Sending students back to school

The levels of violence and unrest in Haiti over the past few months have reached critical heights, and we have been working diligently with parents, teachers and community members to safely re-open École L’Union.

While the majority of unrest in Haiti is in the South near the capital city of Port-au-Prince, there were looming concerns of protest activities growing in the North as well. But one of the main impacts on École L’Union was that fuel was completely unavailable, which greatly affected operations.

After much deliberation, we’re pleased to say that as of Monday, Dec. 5, students have returned to school. But the situation in Haiti continues to be unsettling.

The safety of our students and staff is always our top priority, and we will continue to monitor the situation as things progress. Right now, we are preparing students as best we can with a modified lesson plan to ensure they are able to effectively complete their academic year and receive the quality education they so rightly deserve.


“Haitian students are being denied their basic right to education due to political and economic unrest. Studies show that when children are not in school, the level of hunger and violence within the families rise. When they are in school, they at least have a daily hot meal and people to care for them, so we’re happy to have students back in class.”

Michelle Guillaume, Manager of Operations in Haiti

A closer look at the situation in Haiti

Haiti is currently experiencing protests, civil unrest, armed gang violence, a cholera outbreak, and shortages of fuel, food and clean drinking water.

We were hoping to return to École L’Union at the beginning of the term in September 2022, but during this time, two things happened: The Minister of Education postponed schools opening until Oct. 3, and the acting Prime Minister, Ariel Henry, announced that the Haitian government would be ending fuel subsidies, causing the price of fuel to increase by three times its normal amount. This led to protests, riots and blocked roads.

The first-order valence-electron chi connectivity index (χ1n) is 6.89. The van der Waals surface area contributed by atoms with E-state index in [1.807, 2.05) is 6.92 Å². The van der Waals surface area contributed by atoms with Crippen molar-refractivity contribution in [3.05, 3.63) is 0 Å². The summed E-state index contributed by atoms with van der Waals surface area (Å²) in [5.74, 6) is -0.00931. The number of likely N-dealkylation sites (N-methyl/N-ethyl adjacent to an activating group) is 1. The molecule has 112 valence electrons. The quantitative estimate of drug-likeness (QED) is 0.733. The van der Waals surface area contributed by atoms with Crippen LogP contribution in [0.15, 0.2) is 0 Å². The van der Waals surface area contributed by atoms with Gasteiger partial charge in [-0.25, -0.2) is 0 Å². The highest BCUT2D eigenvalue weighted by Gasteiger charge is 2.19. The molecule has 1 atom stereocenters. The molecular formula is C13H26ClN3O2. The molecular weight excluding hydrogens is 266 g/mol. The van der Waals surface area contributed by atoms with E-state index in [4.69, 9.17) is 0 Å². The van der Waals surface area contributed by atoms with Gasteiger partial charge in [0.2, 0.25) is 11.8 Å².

In this crisis atmosphere, parents and families did not feel safe sending their children to school, with dozens of gangs increasing and rising acts of violence throughout the country. Because of this, the reopening date for school would be pushed back even further.

While some of Haiti’s wealthiest families were able to switch to online learning, this was not possible in vulnerable communities that simply do not have the resources, such as Calvaire. As a result, our team has had many meetings with parents and teachers over the past few months to consider several reopening plans that would give our students safe access to education.

Many of our staff and students at École L’Union were able to return full-time in December. Rest assured that we will continue to act in their best interests. We are confident that we are operating by the safest means possible and that we will be able to recover from the time lost during the academic year.

We will continue to follow the situation in Haiti via news outlets, but most importantly, via our staff team on the ground in Haiti.

LiveDifferent volunteers have helped give families a fresh start over the years, and these families have spoken about how having a new home has resulted in them being less stressed and more physically healthy. Many also shared how they were able to put rent money towards their children’s education as a result.

While it’s been amazing to hear of the positive impact that having a home has had on their lives, it was also clear that many of them were still struggling — and those with children seemed to be hit the hardest.

Without any safety nets or paid sick days, households like the Pancho family could do little as they watched their earnings drop significantly while facing increased financial hardship during the COVID-19 pandemic.

Pancho, who has diabetes, was temporarily laid off to protect his health and received only half of his usual income from his employer. However, their weekly food budget increased because his four children that had been receiving a free hot lunch program at school were now at home doing remote learning. Pancho also needed to increase the size of his phone package to include more data so that his children could receive and send their homework assignments.

Through the Emergency Relief and Community Development Fund, LiveDifferent was able to ease the burden by providing much-needed food packages to them — and over 100 other families in Mexico!

What can you do to help?

LoveLegacy is a passionate community of monthly partners helping to provide children in Haiti with the schooling, nutrition, and environment they need to chase their dreams.

We’d like to thank those who are already a part of the LoveLegacy network for their dedication to helping children leave poverty behind. If you’re interested in doing the same, we invite you to join us as a LoveLegacy partner.

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